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Pardridge W M. Cambridge University Press, 2001, £65.00. ISBN 0 521 80077 3
This very timely book describes the state of the art techniques to target drugs to the brain. For almost 30 years, the author has been an inspiring advocate for this field, and is the author of close to 300 papers in international peer reviewed journals on this subject.
Neuro(patho)logists consider the blood–brain barrier as an irreducible fortress. However, it houses active transport mechanisms for large pharmacologically engineered molecules that can also be protected from being cleared from the blood and peripheral degradation. All the essential and state of the art science and technology to target drugs to the brain has been incorporated into this book and placed in the context of the philosophy of the author. This has the advantage that it is in a single context, but at the same time it is limited to the view of only one person. Nevertheless, this approach is very important to provide a fast and fundamental insight into the various aspects of drug targeting to the brain.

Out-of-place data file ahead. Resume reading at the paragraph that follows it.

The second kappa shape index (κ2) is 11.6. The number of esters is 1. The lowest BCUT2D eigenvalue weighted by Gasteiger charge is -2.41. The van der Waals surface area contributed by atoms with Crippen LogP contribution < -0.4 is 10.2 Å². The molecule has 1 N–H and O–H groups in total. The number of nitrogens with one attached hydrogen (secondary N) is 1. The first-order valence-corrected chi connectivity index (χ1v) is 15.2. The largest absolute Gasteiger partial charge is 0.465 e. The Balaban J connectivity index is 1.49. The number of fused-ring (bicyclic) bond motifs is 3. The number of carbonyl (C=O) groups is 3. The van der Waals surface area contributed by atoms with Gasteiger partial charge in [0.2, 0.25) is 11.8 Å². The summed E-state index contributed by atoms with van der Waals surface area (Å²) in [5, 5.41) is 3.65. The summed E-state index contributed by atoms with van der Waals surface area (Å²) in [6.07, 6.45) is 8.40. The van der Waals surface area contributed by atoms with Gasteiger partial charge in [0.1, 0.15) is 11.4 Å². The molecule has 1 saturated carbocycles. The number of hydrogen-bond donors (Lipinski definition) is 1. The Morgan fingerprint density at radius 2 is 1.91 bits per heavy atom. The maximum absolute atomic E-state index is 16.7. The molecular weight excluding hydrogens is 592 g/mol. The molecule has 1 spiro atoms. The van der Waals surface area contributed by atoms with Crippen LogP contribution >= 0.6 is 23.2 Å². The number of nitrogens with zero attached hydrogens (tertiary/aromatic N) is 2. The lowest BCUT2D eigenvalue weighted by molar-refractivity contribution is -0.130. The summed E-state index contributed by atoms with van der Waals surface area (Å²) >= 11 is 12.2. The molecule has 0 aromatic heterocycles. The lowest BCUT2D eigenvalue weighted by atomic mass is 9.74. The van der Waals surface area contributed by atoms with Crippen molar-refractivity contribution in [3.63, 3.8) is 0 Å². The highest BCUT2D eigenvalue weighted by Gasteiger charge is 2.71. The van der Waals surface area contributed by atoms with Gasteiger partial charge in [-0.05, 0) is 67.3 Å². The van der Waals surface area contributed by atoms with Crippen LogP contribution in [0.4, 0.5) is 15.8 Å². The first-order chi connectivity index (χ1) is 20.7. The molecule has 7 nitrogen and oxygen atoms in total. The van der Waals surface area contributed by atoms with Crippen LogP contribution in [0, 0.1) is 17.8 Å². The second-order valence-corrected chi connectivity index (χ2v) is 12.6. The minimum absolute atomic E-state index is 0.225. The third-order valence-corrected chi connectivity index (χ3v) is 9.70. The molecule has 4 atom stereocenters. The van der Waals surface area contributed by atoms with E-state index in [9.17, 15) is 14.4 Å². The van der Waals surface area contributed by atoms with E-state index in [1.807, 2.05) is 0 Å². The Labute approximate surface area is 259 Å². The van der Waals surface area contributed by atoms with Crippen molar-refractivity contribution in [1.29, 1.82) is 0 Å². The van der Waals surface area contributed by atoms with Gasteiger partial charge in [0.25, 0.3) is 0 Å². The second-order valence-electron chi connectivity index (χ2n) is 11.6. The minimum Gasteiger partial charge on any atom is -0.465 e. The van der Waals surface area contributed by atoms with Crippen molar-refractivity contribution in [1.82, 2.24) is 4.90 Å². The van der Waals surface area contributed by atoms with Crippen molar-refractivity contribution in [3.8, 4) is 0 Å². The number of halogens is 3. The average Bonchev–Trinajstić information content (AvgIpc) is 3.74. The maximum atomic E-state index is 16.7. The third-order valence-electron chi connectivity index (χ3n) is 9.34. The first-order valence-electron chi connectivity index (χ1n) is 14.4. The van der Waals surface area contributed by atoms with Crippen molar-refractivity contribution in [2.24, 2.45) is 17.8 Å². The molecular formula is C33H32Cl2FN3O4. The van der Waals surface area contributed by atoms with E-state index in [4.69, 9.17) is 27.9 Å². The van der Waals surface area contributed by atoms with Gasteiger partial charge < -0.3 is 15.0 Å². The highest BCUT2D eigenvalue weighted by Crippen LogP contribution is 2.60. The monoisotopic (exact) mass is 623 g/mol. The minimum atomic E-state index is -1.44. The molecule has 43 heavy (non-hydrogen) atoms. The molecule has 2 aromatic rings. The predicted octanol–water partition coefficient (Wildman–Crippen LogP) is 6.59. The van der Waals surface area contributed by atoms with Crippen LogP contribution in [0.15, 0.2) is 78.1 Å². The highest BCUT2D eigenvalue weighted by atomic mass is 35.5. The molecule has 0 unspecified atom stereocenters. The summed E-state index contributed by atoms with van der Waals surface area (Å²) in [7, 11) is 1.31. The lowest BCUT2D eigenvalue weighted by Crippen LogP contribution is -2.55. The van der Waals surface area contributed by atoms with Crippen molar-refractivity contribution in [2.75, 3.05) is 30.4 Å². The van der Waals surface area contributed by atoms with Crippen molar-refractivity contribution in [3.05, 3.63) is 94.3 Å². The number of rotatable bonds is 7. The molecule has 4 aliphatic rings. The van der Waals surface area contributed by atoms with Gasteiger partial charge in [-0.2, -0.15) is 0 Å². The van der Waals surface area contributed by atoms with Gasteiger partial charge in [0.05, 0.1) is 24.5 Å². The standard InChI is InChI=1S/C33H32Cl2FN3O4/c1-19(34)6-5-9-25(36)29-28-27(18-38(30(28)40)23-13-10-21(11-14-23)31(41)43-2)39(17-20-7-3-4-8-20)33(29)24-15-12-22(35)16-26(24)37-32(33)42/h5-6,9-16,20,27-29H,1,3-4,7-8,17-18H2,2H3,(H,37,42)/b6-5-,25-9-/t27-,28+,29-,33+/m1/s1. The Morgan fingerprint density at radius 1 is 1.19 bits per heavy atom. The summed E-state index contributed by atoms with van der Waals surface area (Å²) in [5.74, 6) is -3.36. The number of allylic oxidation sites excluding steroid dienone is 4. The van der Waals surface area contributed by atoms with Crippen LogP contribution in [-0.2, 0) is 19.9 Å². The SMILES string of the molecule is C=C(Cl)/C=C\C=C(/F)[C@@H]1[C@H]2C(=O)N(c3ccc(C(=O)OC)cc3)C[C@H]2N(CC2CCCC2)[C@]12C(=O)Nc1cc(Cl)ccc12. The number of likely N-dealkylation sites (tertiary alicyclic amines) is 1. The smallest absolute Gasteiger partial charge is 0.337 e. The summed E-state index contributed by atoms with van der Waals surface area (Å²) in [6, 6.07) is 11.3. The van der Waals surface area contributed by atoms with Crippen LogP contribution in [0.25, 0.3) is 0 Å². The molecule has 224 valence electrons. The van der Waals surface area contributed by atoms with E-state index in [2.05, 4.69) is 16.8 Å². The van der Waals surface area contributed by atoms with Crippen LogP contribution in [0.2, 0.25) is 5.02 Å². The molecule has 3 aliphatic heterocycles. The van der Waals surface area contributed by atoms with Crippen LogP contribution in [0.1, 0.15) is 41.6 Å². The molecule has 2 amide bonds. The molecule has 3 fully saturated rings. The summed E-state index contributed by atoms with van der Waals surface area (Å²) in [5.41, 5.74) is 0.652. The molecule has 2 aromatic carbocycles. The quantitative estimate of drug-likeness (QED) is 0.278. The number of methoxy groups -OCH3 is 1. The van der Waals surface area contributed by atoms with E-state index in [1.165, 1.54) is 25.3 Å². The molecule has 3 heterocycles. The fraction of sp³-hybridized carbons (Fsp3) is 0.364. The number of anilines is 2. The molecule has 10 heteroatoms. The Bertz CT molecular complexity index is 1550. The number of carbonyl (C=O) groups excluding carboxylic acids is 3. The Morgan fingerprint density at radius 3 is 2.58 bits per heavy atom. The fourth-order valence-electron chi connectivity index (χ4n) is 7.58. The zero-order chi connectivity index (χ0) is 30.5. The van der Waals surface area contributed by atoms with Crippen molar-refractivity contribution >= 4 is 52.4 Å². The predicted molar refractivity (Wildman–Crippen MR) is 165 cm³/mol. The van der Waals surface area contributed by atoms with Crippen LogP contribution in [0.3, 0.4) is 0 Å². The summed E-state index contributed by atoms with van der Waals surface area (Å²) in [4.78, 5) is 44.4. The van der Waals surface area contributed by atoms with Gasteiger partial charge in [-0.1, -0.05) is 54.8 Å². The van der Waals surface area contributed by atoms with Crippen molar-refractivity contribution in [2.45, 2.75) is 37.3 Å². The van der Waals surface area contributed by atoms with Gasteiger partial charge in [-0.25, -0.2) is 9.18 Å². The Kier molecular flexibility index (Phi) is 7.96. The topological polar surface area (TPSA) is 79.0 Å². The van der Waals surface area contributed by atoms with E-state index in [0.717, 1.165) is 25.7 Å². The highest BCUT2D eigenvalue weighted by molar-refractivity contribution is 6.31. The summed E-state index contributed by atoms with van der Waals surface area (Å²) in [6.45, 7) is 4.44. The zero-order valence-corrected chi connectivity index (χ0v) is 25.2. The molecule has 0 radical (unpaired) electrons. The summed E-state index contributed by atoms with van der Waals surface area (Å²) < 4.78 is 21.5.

This book is a comprehensive overview on the various possibilities of targeting drugs to the brain, including invasive brain drug delivery, lipid mediated and carrier mediated transport of small molecules, receptor mediated transcytosis of peptides, vector discovery for brain targeting, linker strategies for multidrug formulations, protein neurotherapeutics and peptide radiopharmaceuticals, antisense neurotherapeutics and imaging gene expression, gene therapy of the brain, and the future: blood–brain barrier genomics.
Pardridge has provided us with a book that will become a standard on drug targeting to the brain and adds to future hope on curative instead of palliative treatment of central nervous system diseases. The book is a must for everybody who works in the field of brain drug delivery in academia as well as in the pharmaceutical industry. Finally, the book is well referenced with up to date references and includes a convenient subject index.